I just started a new job and one of my first tasks is to create local nuget packages from the existing libraries, to help with versioning, maintenance, etc. This task had already been started by another engineer. However, he chose to grab many libraries that relate, create a project holding all these libraries, and publish it as one package (specifically a nuget package).
Example: LibraryA_v1 + LibraryB_v2 + LibraryC_v3 = PackageA_v1 LibraryB_v1 + LibraryC_v3 = PackageB_v2
PackageB_v2 would be referenced by whatever project that needs them. However, I see a lot of different problems with this approach.
PackageB_v2are extremely unstable. Anytime a library changes, the package would need to update.
- Since the packages are unstable, it is highly likely that the principle "Depend upon packages whose I metric is lower than yours" would be broken.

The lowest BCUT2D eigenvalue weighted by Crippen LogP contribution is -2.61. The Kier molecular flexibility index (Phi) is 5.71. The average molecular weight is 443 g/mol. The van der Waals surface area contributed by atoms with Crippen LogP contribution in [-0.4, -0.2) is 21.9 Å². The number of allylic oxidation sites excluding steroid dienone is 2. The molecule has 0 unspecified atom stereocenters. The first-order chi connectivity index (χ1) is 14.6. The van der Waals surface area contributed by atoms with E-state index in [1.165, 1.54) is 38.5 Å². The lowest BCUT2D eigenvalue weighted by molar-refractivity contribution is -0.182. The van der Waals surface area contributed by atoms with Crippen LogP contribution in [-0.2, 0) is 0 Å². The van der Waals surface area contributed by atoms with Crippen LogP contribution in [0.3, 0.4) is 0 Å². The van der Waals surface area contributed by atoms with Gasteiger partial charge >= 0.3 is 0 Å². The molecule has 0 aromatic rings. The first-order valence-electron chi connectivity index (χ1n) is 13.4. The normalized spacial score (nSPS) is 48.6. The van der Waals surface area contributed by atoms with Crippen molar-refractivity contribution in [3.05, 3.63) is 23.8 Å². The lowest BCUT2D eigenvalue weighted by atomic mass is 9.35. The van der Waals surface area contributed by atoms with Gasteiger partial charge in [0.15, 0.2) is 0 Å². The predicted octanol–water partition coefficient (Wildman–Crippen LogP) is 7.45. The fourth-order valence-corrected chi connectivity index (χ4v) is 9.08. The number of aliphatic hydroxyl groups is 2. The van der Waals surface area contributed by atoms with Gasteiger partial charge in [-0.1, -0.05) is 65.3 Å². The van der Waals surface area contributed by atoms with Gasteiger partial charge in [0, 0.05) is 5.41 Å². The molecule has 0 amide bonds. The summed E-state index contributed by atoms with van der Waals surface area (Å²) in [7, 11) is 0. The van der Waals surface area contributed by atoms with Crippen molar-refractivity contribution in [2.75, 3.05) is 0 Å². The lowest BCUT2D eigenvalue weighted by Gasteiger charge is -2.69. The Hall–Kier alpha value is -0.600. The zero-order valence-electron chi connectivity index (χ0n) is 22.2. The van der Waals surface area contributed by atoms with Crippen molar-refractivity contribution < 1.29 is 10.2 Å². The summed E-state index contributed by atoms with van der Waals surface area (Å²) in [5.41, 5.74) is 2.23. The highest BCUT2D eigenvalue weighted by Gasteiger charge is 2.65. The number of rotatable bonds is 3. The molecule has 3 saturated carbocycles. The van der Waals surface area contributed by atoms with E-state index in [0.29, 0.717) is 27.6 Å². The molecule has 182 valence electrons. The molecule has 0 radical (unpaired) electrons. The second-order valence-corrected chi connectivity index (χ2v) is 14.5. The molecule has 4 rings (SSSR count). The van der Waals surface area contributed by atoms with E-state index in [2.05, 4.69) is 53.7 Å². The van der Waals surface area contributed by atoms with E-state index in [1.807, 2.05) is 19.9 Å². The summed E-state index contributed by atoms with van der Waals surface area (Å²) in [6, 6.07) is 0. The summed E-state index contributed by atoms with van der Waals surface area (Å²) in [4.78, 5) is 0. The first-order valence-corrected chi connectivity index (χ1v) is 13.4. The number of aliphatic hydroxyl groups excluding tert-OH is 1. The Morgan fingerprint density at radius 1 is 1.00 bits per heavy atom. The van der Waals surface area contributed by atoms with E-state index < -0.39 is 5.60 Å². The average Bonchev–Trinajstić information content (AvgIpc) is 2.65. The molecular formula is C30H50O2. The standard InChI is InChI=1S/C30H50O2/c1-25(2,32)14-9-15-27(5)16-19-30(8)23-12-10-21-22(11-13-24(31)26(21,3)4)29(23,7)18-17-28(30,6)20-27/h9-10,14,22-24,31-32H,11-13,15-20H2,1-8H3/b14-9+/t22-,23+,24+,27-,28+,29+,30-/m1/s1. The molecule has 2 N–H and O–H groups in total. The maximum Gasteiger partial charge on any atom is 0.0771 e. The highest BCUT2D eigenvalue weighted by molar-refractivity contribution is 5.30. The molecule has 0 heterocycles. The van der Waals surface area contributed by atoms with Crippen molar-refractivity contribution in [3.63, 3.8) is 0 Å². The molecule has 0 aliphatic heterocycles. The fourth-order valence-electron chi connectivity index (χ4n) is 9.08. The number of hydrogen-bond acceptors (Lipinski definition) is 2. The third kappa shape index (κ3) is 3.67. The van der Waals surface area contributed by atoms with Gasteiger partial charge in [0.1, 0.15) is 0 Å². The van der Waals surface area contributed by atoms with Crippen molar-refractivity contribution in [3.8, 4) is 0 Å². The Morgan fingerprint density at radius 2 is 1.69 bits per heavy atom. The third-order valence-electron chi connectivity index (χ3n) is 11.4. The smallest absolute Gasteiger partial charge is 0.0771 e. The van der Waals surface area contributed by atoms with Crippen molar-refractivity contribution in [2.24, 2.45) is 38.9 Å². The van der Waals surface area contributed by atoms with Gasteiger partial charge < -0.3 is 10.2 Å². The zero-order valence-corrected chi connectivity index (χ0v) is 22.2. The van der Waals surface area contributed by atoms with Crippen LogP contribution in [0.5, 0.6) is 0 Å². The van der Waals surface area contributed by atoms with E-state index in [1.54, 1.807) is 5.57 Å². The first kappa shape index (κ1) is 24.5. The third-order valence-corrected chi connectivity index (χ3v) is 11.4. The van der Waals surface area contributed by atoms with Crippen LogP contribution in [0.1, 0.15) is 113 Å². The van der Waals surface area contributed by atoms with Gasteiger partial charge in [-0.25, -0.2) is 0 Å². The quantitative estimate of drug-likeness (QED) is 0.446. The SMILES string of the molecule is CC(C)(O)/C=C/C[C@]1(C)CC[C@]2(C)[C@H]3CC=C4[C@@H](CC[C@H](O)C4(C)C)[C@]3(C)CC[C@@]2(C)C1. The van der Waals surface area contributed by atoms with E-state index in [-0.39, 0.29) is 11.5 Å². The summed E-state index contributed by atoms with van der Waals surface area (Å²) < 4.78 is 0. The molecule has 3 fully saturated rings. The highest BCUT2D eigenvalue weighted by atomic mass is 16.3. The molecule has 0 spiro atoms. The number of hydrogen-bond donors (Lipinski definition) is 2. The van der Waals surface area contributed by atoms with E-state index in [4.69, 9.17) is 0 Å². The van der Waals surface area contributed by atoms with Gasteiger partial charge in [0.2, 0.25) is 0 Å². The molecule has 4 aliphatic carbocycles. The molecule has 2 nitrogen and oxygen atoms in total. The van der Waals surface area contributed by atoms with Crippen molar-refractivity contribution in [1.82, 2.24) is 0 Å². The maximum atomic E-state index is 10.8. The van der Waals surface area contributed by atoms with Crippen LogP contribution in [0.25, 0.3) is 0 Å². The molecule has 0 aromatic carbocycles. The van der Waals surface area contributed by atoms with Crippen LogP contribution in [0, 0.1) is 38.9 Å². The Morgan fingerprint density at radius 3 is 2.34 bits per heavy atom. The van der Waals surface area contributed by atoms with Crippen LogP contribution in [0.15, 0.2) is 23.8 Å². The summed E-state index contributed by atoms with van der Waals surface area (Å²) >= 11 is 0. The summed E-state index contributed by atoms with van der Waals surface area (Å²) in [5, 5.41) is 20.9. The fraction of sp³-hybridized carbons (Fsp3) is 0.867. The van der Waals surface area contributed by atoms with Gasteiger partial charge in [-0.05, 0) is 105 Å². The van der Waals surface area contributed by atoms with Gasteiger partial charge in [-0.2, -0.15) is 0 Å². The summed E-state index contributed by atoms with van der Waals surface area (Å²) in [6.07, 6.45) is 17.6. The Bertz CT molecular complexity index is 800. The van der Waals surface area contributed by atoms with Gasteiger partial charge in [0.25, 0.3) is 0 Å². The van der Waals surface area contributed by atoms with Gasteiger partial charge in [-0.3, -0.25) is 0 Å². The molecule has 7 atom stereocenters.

- I can't seem to access the libraries within the packages (in a simple C# test application), which was the original intent.
- The last problem I see is that libraries of different versions could be imported into the same project, possibly causing problems (ex.
LibraryB_v2would be in the same project, if
PackageB_v2are both referenced)
From my studies in software engineering and the principle previously mentioned, I think each library should be kept separate in their own nuget packages. However, my co-worker had obviously thought differently. So, should libraries be packaged together based on similar traits?